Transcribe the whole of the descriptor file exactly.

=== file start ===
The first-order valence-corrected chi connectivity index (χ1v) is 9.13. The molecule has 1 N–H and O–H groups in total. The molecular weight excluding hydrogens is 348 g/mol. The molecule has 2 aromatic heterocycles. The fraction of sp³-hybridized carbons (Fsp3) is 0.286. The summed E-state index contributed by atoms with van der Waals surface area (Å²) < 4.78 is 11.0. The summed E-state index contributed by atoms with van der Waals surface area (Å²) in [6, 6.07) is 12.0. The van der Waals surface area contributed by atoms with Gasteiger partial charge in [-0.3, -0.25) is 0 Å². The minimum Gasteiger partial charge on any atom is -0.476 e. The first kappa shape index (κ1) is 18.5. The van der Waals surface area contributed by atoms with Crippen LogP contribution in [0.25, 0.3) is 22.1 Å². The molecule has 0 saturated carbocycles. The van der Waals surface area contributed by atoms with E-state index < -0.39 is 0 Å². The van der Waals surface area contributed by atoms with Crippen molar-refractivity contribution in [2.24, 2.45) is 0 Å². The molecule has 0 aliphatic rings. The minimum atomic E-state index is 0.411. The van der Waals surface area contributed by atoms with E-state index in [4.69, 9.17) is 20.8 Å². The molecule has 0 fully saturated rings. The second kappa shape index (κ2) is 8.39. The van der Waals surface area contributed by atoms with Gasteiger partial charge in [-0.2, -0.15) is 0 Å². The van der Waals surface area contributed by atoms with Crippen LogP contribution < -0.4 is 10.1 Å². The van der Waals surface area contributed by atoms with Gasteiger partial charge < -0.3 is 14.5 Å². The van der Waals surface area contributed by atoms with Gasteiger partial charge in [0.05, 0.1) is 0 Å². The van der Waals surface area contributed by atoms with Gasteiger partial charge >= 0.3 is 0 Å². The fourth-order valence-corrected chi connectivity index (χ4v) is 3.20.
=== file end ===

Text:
The first-order valence-corrected chi connectivity index (χ1v) is 9.13. The molecule has 1 N–H and O–H groups in total. The molecular weight excluding hydrogens is 348 g/mol. The molecule has 2 aromatic heterocycles. The fraction of sp³-hybridized carbons (Fsp3) is 0.286. The summed E-state index contributed by atoms with van der Waals surface area (Å²) < 4.78 is 11.0. The summed E-state index contributed by atoms with van der Waals surface area (Å²) in [6, 6.07) is 12.0. The van der Waals surface area contributed by atoms with Gasteiger partial charge in [-0.3, -0.25) is 0 Å². The minimum Gasteiger partial charge on any atom is -0.476 e. The first kappa shape index (κ1) is 18.5. The van der Waals surface area contributed by atoms with Crippen LogP contribution in [0.25, 0.3) is 22.1 Å². The molecule has 0 saturated carbocycles. The van der Waals surface area contributed by atoms with E-state index < -0.39 is 0 Å². The van der Waals surface area contributed by atoms with Crippen molar-refractivity contribution in [2.24, 2.45) is 0 Å². The molecule has 0 aliphatic rings. The minimum atomic E-state index is 0.411. The van der Waals surface area contributed by atoms with E-state index in [4.69, 9.17) is 20.8 Å². The molecule has 0 fully saturated rings. The second kappa shape index (κ2) is 8.39. The van der Waals surface area contributed by atoms with Gasteiger partial charge in [-0.2, -0.15) is 0 Å². The van der Waals surface area contributed by atoms with Crippen LogP contribution < -0.4 is 10.1 Å². The van der Waals surface area contributed by atoms with Gasteiger partial charge < -0.3 is 14.5 Å². The van der Waals surface area contributed by atoms with Gasteiger partial charge in [0.05, 0.1) is 0 Å². The van der Waals surface area contributed by atoms with Gasteiger partial charge >= 0.3 is 0 Å². The fourth-order valence-corrected chi connectivity index (χ4v) is 3.20.